Since the beginning of April, a new geyser has formed in a field near Almagro, Spain, shooting water and gas 10-15 meters (33-49 feet) in the air.
The scientists investigating the new fountain say it is most probably linked to the volcanic activity of Campo de Calatrava.
But, the new water discharge is different than the previous continuous eruptions.
The first burst occurred on April 1, around noon. It was followed by another eruption on April 5. The last explosion occurred on April 12.
Each time, the water rose about 10-15 meters for a few minutes and then disappeared.
Sound and bubbling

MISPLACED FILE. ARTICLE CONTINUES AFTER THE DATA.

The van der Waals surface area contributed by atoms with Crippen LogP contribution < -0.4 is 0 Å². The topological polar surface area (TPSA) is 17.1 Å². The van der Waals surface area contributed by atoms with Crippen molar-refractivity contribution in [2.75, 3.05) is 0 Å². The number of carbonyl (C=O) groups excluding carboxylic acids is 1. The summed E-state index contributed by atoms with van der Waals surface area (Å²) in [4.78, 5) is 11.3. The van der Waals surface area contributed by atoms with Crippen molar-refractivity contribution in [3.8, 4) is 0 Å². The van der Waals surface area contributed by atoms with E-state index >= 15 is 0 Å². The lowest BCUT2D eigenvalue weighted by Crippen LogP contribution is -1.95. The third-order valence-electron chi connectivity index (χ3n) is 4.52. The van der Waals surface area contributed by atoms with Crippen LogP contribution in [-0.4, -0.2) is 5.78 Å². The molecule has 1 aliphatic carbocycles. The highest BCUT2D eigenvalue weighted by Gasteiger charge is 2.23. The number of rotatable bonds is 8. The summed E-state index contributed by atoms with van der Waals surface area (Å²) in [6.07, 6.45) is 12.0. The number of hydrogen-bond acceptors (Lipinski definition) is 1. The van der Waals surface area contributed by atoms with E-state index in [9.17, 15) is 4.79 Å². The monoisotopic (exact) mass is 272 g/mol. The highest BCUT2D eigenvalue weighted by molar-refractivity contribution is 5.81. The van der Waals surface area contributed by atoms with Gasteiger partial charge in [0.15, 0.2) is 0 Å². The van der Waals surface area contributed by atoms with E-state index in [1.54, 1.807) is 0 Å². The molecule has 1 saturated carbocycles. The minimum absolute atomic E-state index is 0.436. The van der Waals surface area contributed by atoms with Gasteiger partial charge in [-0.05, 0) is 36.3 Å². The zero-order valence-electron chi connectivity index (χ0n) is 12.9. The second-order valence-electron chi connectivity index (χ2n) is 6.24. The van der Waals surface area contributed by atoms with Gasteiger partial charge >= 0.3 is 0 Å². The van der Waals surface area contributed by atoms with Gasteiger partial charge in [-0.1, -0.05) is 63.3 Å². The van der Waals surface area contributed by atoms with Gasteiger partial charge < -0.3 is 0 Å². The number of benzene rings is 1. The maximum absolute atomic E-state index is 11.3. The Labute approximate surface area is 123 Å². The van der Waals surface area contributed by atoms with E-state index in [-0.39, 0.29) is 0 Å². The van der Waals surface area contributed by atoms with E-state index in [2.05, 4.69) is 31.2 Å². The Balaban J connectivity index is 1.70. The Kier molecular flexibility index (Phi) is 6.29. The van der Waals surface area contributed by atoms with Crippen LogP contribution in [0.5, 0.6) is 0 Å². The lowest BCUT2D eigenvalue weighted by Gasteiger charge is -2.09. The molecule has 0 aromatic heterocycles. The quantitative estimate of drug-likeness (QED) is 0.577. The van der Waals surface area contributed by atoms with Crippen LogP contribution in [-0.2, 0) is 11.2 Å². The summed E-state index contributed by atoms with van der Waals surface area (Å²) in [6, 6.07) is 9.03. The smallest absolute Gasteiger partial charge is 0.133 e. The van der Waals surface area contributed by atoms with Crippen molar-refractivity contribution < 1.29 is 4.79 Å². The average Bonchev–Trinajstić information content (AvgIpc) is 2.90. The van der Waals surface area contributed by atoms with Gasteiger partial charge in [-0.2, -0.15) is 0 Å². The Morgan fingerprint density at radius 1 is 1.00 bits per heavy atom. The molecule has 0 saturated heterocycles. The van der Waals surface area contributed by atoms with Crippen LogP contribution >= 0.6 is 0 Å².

The water burst is preceded by a loud bubbling sound.
CO2 measurements before the event peak at 18.68% (186,800 ppm), while they reached 22% (220,000 ppm) after the event.
Values that are 500 times higher than normal.
This degassing is also accompanied by a rise of temperature from 15.8ºC at 11:39 am to 21.8ºC at 12:19 pm.
The water expulsion event occurred in an apparently abandoned borehole in the middle of a rain-fed cereal field. Therefore, a human origin has been ruled out.
Such massive gas burst aren’t unusual in the Campo de Calatrava region. Between 2011 and 2013, four other ‘geysers’ emerged between the towns of Almagro and Bolaños – close to this new fountain at Almagro.
Such a weird phenomenon took place in 1508, during which a great part of Ciudad Real was flooded with water that came from underground, flooding three hundred houses around the Puerta de Alarcos.
A bit closer to us, in 2000, the so-called ‘Jet of Granátula’ ejected a continuous stream of water, gas and sediment over 176 days, with maximum heights of 60 meters (197 feet)